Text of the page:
Scale effect on rice pollen-mediated gene flow: implications in assessing transgene flow from genetically engineered plants


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Abstract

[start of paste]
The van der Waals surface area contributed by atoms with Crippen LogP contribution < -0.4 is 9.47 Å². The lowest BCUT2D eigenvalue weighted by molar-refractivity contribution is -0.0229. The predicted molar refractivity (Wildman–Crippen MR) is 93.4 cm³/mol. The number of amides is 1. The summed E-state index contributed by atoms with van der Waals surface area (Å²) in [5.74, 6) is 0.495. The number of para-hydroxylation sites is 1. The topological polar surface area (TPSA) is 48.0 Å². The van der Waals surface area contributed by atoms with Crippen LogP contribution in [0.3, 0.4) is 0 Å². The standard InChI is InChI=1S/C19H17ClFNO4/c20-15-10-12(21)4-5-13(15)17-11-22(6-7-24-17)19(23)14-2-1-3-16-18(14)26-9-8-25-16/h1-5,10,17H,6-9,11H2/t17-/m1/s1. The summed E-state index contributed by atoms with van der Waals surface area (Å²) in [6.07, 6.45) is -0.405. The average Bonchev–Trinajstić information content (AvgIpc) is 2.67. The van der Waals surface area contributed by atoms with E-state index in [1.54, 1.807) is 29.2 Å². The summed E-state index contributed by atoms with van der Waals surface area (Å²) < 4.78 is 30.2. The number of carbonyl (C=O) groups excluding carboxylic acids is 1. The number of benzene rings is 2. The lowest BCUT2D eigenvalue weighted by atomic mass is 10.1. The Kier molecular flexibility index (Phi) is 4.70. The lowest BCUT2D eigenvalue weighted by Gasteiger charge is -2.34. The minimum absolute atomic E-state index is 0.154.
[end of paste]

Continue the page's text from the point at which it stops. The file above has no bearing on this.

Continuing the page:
Transgene flow from genetically engineered (GE) crops to non-GE varieties and wild relatives via pollen-mediated gene flow (PMGF) may create food and environmental biosafety concerns. Assessing the level of PMGF from GE crops is required before commercialization. Whether the level of PMGF estimated at relatively small scales can sufficiently represent the actual scenario at large production scales remains unresolved. Here, we estimated average PMGF frequencies from three insect-resistant GE rice lines to their non-GE counterparts at four scales ranging from 9 to 576 m2, having the number of GE to non-GE plants constantly at the ratio of 8:1. Based on nearly 1.3 million examined seedlings from non-GE rice plots, very low frequencies (<0.1%) of transgene flow were detected. The highest frequencies were found in plots at the smallest scales. Scale had a significantly negative effect on the frequency of PMGF in rice, with decreased gene flow at increased scale. An extended PMGF model could well represent the experimental data. Field experiments at relatively small scales combined with mathematical modelling could provide useful prediction on the level of rice transgene flow at large production scales. This is probably applicable for other crop species with wind- and self-pollination.

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